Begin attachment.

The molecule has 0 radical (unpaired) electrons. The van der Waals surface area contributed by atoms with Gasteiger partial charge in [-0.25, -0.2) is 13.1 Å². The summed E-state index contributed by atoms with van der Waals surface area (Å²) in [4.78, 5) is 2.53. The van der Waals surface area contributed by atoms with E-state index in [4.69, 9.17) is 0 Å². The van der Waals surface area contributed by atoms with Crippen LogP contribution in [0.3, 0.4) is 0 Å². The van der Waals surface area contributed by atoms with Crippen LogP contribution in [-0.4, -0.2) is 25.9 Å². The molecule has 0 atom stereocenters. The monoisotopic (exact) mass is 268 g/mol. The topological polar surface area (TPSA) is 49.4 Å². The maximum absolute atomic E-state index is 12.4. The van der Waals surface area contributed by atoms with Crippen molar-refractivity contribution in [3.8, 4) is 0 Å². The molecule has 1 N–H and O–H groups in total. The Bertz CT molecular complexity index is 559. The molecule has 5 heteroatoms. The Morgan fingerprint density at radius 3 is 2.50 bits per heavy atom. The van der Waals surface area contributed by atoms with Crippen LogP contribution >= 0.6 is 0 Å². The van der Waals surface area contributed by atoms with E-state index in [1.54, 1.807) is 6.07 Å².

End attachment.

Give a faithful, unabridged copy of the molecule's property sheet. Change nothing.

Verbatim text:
The molecule has 0 radical (unpaired) electrons. The van der Waals surface area contributed by atoms with Gasteiger partial charge in [-0.25, -0.2) is 13.1 Å². The summed E-state index contributed by atoms with van der Waals surface area (Å²) in [4.78, 5) is 2.53. The van der Waals surface area contributed by atoms with E-state index in [4.69, 9.17) is 0 Å². The van der Waals surface area contributed by atoms with Crippen LogP contribution in [0.3, 0.4) is 0 Å². The van der Waals surface area contributed by atoms with Crippen LogP contribution in [-0.4, -0.2) is 25.9 Å². The molecule has 0 atom stereocenters. The monoisotopic (exact) mass is 268 g/mol. The topological polar surface area (TPSA) is 49.4 Å². The maximum absolute atomic E-state index is 12.4. The van der Waals surface area contributed by atoms with Crippen molar-refractivity contribution in [3.8, 4) is 0 Å². The molecule has 1 N–H and O–H groups in total. The Bertz CT molecular complexity index is 559. The molecule has 5 heteroatoms. The Morgan fingerprint density at radius 3 is 2.50 bits per heavy atom. The van der Waals surface area contributed by atoms with Crippen LogP contribution >= 0.6 is 0 Å². The van der Waals surface area contributed by atoms with E-state index in [1.54, 1.807) is 6.07 Å².